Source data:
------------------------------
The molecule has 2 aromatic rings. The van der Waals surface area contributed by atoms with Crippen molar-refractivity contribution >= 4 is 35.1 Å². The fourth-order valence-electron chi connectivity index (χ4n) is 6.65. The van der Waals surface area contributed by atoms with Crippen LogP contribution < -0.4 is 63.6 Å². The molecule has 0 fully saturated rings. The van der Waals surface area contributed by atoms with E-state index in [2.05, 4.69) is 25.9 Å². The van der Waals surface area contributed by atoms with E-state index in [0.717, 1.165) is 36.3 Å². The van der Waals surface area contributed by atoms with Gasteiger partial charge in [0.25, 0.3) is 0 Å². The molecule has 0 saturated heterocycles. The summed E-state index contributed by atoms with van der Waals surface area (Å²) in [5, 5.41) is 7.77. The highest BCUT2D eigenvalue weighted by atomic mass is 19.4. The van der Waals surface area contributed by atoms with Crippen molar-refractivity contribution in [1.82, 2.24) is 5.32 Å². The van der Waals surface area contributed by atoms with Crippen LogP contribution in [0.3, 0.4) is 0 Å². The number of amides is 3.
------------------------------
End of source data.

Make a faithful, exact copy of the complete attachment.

The molecule has 2 aromatic rings. The van der Waals surface area contributed by atoms with Crippen molar-refractivity contribution >= 4 is 35.1 Å². The fourth-order valence-electron chi connectivity index (χ4n) is 6.65. The van der Waals surface area contributed by atoms with Crippen LogP contribution < -0.4 is 63.6 Å². The molecule has 0 fully saturated rings. The van der Waals surface area contributed by atoms with E-state index in [2.05, 4.69) is 25.9 Å². The van der Waals surface area contributed by atoms with E-state index in [0.717, 1.165) is 36.3 Å². The van der Waals surface area contributed by atoms with Gasteiger partial charge in [0.25, 0.3) is 0 Å². The molecule has 0 saturated heterocycles. The summed E-state index contributed by atoms with van der Waals surface area (Å²) in [5, 5.41) is 7.77. The highest BCUT2D eigenvalue weighted by atomic mass is 19.4. The van der Waals surface area contributed by atoms with Crippen molar-refractivity contribution in [1.82, 2.24) is 5.32 Å². The van der Waals surface area contributed by atoms with Crippen LogP contribution in [0.3, 0.4) is 0 Å². The number of amides is 3.